The predictive encoder of the module of each coefficient may have the construction shown in FIG. 2A. The module, delivered by the transformation circuit 18, is applied to an adder 36 which also receives the prediction y, delivered by a differential prediction loop, on its subtractive input. The prediction error e(m,k) applied by adder 36 is applied to a quantifier 40 which outputs the prediction error in the form of a binary signal representing a quantification level.
The shown prediction loop comprises an inverse quantifier 42 and an algebraic adder 44. Adder 44 receives the reconstituted error signal e'(m,k) and the output of a predictor 46 fed by the output of adder 44.
As a general rule, the prediction loop will be of order p=1 with a fixed prediction coefficient, a higher prediction order generally giving only a low improvement of the prediction gain.
The output of quantifier 40 is also applied to a matching block 45 which delivers to the quantifier an estimate of the standard deviation e(m,k).
Quantifier 40 and the matching block 45 may be provided for obtaining matching by the multiplier technique, a description of which is given in "Digital coding of waveforms" by N. Jayant et al, Prentice Hall Signal Processing Series, Editions Oppenheim. The quantifier 4U operates in the following way: for processing block m, the estimated value e(m,k) is multiplied by a factor which depends on the code word I(m-l,k) transmitted at the output of the multiplier for the block m-1, in accordance with the relation:
em (m,k)=em (m-1,k).Mμ(|I(m-1,k)|)
The values of Mμ(|I|) are precalculated and stored in tables stored in the matching block 45.
The quantifier is of the non-uniform adaptive type, in accordance with Laplace's law. The number of levels, represented by code words, which it may output varies as a function of m and k, depending on a dynamic allocation of the bits whose number Rk is delivered at an input 48.
In order to put the energy of the error e(m,k) at the output of adder 36 at a minimum, the fixed prediction coefficient of the loop must be equal to the correlation coefficient ρ. Experience has shown that ρ is equal to about 0.96 for an audio signal.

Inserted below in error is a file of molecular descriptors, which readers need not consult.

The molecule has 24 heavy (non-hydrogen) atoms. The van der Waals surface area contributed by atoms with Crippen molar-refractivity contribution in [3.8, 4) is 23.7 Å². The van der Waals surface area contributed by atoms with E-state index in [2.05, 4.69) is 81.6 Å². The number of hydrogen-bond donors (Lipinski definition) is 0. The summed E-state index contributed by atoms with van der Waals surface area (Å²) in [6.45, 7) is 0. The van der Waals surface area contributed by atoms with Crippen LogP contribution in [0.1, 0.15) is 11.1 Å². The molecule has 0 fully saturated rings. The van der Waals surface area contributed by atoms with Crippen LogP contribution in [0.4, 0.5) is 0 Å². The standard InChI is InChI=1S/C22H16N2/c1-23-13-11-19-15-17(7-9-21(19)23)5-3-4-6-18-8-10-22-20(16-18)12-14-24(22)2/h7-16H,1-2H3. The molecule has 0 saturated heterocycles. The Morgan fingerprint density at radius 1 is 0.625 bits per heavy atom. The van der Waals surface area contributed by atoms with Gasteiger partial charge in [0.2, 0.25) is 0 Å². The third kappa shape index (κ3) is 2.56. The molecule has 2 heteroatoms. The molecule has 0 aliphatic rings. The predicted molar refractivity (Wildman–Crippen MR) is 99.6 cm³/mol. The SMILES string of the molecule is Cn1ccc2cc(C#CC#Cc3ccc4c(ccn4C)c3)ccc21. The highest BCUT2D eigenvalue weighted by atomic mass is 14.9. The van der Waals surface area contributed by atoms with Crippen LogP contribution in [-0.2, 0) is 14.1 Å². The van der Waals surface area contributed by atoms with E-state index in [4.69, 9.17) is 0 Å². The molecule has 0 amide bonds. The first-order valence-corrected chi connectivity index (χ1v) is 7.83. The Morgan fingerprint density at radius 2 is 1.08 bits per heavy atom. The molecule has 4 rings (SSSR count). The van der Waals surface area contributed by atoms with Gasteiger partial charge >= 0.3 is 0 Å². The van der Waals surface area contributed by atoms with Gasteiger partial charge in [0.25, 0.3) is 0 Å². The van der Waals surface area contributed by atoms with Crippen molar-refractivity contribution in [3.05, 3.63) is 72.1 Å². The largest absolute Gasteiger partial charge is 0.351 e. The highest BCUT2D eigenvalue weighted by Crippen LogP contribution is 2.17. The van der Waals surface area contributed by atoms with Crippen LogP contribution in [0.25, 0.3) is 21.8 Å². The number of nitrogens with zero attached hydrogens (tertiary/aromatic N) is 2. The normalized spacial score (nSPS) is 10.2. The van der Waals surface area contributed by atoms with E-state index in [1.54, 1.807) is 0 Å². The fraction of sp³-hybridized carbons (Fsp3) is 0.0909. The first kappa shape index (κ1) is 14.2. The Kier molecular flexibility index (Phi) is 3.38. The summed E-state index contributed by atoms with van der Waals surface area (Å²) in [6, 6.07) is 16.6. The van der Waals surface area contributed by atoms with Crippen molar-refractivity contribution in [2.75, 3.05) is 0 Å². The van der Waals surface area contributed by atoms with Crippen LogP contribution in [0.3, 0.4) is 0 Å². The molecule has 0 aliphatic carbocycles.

If we designate by y'(m-l,k) the module reconstituted from code words I transmitted for the block of order m-1, the equations describing the operation of the predictive encoder of the module are the following:
|y'(m,k)|=e'm (m,k)+ρ. |y'(m-1,k)|
in which e'(m,k) designates the output of the inverse quantifier, equal to the error e (m,k) except for the quantification noise.
The predictive decoder of the module contained in the receiver may have the general construction shown in FIG. 2B: the demodulated signal received is applied to an inverse MIC quantifier 50 having a matching circuit 52 identical to that of the encoder. The matching circuit delivers to the inverse quantifier an estimation of the standard deviation e(m,k). Synthesis of the reconstituted module y'(m,k) is provided by integration of the reconstituted error e'(m,k) in an adder 54 which also receives the output of the prediction loop whose prediction coefficient is the same as that of predictor 46.
The predictive phase encoder (FIG. 3A) has a general construction similar to that of the encoder of FIG. 2A but comprises two differential loops.
The external loop, formed of an algebraic adder 56, a predictor 58 and an adder 60, computes the difference of the phases Δψ(m,k), representative of the frequency according to the above formula (4).